Tuesday, November 30, 2010

Verbum Hodiernum: REGNUM

Today's word is the noun, REGNUM, from the noun root rex (reg-). The basic meaning of regnum is "kingdom," the thing that is ruled by the king (quod rex regit). By metaphorical extension, it also comes to mean other kinds of authority and dominion, not just that exercised by a king. By a different metaphorical extension, the word regnum can also refer to a place, the place (or people) ruled by a particular king.

Via Old French reigne, the Latin regnum gives us the word "reign" in English. You can also see the Latin word unaltered in the English word "interregnum."

From the noun root in regnum, Latin derives the related verb regnare, "to reign, be king," and also in the more general sense, "to dominate, conquer."

Here are some sayings and proverbs that use today's word, regnum, and also regnare:

Peritura regna omnia.

Regna custodit metus.

Florent concordia regna.

Discordia dilabuntur regna.

Regnum non capit duos.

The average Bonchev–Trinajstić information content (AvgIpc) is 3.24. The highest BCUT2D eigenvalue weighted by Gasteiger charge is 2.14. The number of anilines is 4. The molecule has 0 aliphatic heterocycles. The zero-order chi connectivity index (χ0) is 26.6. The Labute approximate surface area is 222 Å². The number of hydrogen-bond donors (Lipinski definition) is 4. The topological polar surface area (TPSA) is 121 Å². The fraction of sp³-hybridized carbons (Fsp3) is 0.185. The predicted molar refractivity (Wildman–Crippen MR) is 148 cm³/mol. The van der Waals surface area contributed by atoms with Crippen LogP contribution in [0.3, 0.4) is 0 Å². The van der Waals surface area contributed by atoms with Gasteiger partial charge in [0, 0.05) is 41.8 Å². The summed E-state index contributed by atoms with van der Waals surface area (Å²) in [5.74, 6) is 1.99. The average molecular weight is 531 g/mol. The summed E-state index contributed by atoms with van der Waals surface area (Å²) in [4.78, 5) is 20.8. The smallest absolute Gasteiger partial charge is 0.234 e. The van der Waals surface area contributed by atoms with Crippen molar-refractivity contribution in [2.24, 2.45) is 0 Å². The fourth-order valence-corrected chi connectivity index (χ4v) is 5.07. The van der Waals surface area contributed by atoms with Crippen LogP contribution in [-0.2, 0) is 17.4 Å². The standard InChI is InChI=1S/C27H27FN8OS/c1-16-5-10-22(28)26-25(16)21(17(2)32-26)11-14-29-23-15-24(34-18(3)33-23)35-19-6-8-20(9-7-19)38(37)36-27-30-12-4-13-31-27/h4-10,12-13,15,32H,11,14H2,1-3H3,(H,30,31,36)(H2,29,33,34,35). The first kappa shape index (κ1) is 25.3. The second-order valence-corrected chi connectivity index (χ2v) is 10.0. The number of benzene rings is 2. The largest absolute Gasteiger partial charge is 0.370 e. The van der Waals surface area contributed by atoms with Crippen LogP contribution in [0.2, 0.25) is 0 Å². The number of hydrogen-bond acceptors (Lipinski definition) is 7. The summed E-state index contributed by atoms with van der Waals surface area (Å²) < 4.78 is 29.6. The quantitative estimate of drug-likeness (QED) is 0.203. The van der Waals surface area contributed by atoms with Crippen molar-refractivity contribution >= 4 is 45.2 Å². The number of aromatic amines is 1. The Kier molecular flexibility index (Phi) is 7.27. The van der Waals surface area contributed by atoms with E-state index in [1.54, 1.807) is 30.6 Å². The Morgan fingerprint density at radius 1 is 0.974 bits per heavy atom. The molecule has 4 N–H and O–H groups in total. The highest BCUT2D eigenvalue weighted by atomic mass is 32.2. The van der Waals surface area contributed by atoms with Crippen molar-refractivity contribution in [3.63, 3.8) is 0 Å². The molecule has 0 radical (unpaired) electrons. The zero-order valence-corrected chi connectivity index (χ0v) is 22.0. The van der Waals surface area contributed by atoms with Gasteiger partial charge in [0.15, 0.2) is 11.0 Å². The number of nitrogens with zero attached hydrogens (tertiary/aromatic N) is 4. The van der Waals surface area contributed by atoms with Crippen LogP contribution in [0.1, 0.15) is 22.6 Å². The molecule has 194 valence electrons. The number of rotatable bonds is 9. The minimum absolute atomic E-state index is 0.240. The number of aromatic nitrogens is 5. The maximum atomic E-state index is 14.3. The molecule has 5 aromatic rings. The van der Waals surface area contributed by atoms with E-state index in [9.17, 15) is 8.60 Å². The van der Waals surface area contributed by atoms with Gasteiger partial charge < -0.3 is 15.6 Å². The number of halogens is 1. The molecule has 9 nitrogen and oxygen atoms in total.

Idem regnum non fert duos tyrannos.

Nulla fides regni sociis.

Omne regnum divisum desolaretur.

Iniqua numquam regna perpetuo manent.

Columna regni sapientia.

Rex imperator in regno suo.

Potius est felicitas regno.

Quaerite primum regnum Dei.

Effugere cupiditatem regnum est vincere.

Deum cole, regnum serva.

Vae regno cuius rex puer est.

Divide et regna.

Divide ut regnes.

Si vis regnare, divide.

Sola pecunia regnat.

Nummus regnat ubique.

Regnant qualibet urbe lupi.

Ubi Bacchus regnat, Venus saltat.

Aliud regnum alios mores postulat.

Nescit regnare, qui nescit dissimulare.

Legem servare est regnare.

Deo servire regnare est.

Rex regnat, sed non gubernat.

Inter pygmaeos regnat nanus.

Inter caecos regnat luscus.

In caecorum regno regnant strabones.

Monoculus rex in regno caecorum.

Beati monoculi in regno caecorum.

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